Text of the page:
Estimation of late twentieth century land-cover change in California

Environmental Monitoring and Assessment
By: , and 



We present the first comprehensive multi-temporal analysis of land-cover change for California across its major ecological regions and primary land-cover types. Recently completed satellite-based estimates of land-cover and land-use change information for large portions of the United States allow for consistent measurement and comparison across heterogeneous landscapes. Landsat data were employed within a pure-panel stratified one-stage cluster sample to estimate and characterize land-cover change for 1973–2000. Results indicate anthropogenic and natural disturbances, such as forest cutting and fire, were the dominant changes, followed by large fluctuations between agriculture and rangelands. Contrary to common perception, agriculture remained relatively stable over the 27-year period with an estimated loss of 1.0% of agricultural land. The largest net declines occurred in the grasslands/shrubs class at 5,131 km2 and forest class at 4,722 km2. Developed lands increased by 37.6%, composing an estimated 4.2% of the state’s land cover by 2000.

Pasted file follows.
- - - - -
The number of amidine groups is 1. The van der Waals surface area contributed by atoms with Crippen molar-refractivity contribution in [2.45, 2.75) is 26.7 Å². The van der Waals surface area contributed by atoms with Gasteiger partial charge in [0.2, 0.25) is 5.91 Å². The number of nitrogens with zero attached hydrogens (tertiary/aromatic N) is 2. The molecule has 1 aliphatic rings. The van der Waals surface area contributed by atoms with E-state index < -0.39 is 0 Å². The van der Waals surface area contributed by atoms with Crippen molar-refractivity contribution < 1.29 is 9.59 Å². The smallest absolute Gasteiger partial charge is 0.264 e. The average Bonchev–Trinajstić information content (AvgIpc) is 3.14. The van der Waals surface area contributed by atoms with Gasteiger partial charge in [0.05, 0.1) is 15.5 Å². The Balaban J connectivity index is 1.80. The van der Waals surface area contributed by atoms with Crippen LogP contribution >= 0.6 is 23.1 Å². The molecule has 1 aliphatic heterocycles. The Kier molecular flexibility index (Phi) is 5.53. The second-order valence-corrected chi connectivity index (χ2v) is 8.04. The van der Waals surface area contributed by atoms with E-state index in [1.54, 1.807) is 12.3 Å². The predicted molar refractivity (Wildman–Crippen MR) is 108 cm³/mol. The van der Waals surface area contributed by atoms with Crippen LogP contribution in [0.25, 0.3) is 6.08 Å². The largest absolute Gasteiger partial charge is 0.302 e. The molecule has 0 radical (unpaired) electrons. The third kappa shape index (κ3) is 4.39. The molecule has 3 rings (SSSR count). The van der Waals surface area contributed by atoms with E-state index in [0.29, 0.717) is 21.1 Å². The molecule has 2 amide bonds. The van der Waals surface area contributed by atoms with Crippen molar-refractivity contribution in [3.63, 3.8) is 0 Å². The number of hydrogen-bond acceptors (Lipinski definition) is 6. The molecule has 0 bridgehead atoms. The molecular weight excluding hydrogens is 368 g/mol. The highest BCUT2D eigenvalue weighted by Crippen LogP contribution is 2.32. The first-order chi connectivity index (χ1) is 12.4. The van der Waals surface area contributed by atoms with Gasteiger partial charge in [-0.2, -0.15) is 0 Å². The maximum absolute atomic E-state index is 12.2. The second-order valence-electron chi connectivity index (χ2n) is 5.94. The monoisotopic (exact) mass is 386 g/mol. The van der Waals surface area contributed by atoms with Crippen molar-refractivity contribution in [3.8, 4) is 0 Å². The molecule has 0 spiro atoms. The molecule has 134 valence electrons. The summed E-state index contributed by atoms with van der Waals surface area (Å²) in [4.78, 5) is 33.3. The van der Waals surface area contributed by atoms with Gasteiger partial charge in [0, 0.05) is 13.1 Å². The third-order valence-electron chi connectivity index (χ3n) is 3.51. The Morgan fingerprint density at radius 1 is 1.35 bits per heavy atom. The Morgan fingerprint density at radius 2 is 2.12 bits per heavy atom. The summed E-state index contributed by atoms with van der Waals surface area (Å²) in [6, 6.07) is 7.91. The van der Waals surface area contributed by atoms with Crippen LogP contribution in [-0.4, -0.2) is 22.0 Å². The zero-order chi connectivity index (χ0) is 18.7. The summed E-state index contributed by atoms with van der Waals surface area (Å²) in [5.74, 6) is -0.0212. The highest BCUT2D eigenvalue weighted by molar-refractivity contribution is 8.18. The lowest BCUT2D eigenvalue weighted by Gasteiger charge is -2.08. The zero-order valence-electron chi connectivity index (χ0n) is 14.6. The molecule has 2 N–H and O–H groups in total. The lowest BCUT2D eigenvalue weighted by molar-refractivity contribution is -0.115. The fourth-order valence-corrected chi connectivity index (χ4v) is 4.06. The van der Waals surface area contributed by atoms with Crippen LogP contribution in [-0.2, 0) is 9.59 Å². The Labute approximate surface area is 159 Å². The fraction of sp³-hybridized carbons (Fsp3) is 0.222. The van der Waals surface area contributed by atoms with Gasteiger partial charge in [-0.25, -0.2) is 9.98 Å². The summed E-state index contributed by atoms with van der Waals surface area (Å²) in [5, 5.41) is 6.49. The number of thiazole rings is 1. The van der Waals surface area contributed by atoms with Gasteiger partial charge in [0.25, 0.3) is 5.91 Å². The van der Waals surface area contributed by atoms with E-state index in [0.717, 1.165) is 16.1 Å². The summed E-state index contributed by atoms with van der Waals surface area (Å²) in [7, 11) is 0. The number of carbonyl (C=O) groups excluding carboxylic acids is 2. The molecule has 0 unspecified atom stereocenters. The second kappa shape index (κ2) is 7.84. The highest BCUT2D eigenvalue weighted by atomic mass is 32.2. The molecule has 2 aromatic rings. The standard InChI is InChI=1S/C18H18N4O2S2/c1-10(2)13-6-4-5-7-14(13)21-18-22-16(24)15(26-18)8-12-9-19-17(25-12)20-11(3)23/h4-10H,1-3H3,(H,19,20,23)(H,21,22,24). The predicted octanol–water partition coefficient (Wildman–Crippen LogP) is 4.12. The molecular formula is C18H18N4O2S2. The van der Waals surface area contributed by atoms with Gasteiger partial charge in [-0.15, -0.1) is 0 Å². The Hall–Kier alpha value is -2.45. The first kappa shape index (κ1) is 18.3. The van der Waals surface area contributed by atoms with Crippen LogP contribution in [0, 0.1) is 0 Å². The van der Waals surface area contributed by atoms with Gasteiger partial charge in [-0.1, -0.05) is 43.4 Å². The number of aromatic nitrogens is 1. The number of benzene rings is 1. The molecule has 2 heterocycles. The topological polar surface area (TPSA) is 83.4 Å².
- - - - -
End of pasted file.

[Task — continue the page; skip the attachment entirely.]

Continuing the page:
Additional publication details

Publication type Article
Publication Subtype Journal Article
Title Estimation of late twentieth century land-cover change in California
Series title Environmental Monitoring and Assessment
DOI 10.1007/s10661-010-1385-8
Volume 173
Issue 1-4
Year Published 2011
Language English
Publisher Springer
Publisher location Amsterdam, Netherlands
Contributing office(s) Earth Resources Observation and Science (EROS) Center, Western Geographic Science Center
Description 16 p.
First page 251
Last page 266
Country United States
State California
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